While most people think of turmeric as just the exotic spice they see in their curry, the use of this plant extends far beyond food. All across the East – India to China, Sri Lanka to Indonesia – Turmeric is cultivated for medicine, dye, religious use, and more. In fact, the number of things turmeric is employed for are endless.
But with so many applications, people often accept a shallow understanding of this herb. My goal is to narrow it down, clear confusion, and elucidate the specialties of turmeric. Who should use it, for what? Why and when?
Most common clinical uses of turmeric, seen throughout history:
Though not yet fully understood by today’s science, researchers and traditional medicine concur that turmeric’s anti-inflammatory properties are some of the most powerful in the known world of plants.
Today’s doctors group inflammation and swelling together, which confuses the true mechanism behind either one. In Ayurveda, the medical science of ancient India, swelling is considered the body’s natural response to waste and irritants that are trapped in the tissues. This can happen with injuries and strenuous exercise, where more fluid is required to dissolve and move small particles (of broken bone, for example, or damaged muscle tissue). Swelling generally happens as a result of healing, with an exception being chronic electrolyte imbalances.
Inflammation often involves swelling (due to the above), but is specifically a burning or irritation on a subtle, molecular level. In essence, inflammation is caused by free radicals and toxins (or “ama,” as Ayurveda says) afflicting weak tissues. These irritants cause progressive tissue damage if they’re not neutralized, and cannot simply be ignored.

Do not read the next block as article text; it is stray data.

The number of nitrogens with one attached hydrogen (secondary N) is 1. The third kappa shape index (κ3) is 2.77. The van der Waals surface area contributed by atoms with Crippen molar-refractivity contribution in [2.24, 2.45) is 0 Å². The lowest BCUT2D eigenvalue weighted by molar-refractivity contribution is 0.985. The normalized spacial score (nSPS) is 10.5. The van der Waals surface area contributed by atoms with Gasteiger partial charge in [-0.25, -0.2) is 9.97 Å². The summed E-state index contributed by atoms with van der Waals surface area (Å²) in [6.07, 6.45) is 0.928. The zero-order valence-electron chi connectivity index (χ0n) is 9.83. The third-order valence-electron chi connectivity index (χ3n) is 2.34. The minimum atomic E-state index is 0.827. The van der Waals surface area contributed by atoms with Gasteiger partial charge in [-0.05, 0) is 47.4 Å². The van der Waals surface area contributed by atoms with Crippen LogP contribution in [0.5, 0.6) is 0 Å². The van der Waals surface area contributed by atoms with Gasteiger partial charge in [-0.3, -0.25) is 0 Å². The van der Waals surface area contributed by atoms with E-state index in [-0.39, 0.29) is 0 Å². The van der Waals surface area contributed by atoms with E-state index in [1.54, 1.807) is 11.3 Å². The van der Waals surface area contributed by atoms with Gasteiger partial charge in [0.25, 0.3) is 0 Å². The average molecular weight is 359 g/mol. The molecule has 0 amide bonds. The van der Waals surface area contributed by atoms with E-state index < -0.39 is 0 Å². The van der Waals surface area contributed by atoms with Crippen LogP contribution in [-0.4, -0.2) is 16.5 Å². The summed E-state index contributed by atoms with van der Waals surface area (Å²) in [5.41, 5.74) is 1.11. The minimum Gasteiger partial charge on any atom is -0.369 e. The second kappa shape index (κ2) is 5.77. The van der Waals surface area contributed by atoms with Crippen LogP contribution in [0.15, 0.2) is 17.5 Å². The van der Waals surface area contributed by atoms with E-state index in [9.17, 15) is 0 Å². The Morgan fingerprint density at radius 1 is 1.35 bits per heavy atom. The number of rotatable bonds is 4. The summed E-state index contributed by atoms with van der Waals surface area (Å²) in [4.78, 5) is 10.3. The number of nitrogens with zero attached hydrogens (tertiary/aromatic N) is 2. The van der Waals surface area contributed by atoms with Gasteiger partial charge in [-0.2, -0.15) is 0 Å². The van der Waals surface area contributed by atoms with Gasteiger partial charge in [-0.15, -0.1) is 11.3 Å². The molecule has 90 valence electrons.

Inflammation today is usually the result of bad food, poor digestion, chemicals, and general stress. Misshapen proteins and cholesterol with the wrong size or density, for example, run rampant in the circulatory system, binding to the weakest tissues and keeping them from functioning properly. This happens to the heart and the arteries, but also to joints, mucus membranes, skin, on and on.
“Dry” inflammation happens when the body doesn’t have enough time or ability to clear out the irritants (thus swelling is low or absent). Dry inflammation afflicts the elderly especially.
The type of inflammation that doctors often refer to is what might properly be called “wet” inflammation, where swelling goes to put out the fire, neutralizing free-radicals and dislodging caustic or sticky particles.
Turmeric and its extracts, including “curcumin extract,” work primarily on inflammation, not swelling. Ancient medical systems categorize turmeric as “cooling” to the body, with inflammation (from Latin inflammatio, referring to setting fires) being very “hot.”
Just like sand and dirt can put out a campfire, earthy Turmeric can smother the body’s wildfires – and, to a lesser degree, dry up swelling.
Digestion: Signs of poor digestion include gas, nausea, bloating, excessive burping, constipation, diarrhea, heartburn, intestinal parasites, gastric and duodenal ulcers, infections, and eventually chronic disease, like acid reflux, irritable bowel syndrome, and food allergies.
In fact, long term digestive failure contributes to the progression of most diseases, whether they’re caused by too much bad stuff or not enough good stuff. And in the case of poor digestion, turmeric works wonders.
And you can prove it!
As a science experiment, take your next batch of dinner leftovers and split it into two containers. Choose one to mix a couple tablespoons of turmeric powder (the spice) into. Once you’ve mixed it thoroughly, put both containers into the fridge and watch them over the next couple days. Why? Because one will rot a week before the other – you can guess which!
By merit of its antimicrobial and antioxidant properties, Turmeric is exceptionally good at preserving most foods.
In the body, turmeric guards your food and digestive tissues against infection by killing or inhibiting the growth of harmful bacteria, fungi, and parasites. As a result, the odds of excessive burping, gas, and infections (like E. coli, candida, and pylori) are drastically reduced.
Turmeric aids proper intestinal movement, and acts as a gentle remedy for constipation and diarrhea. If it’s a problem related to digestion in any way, chances are turmeric will help!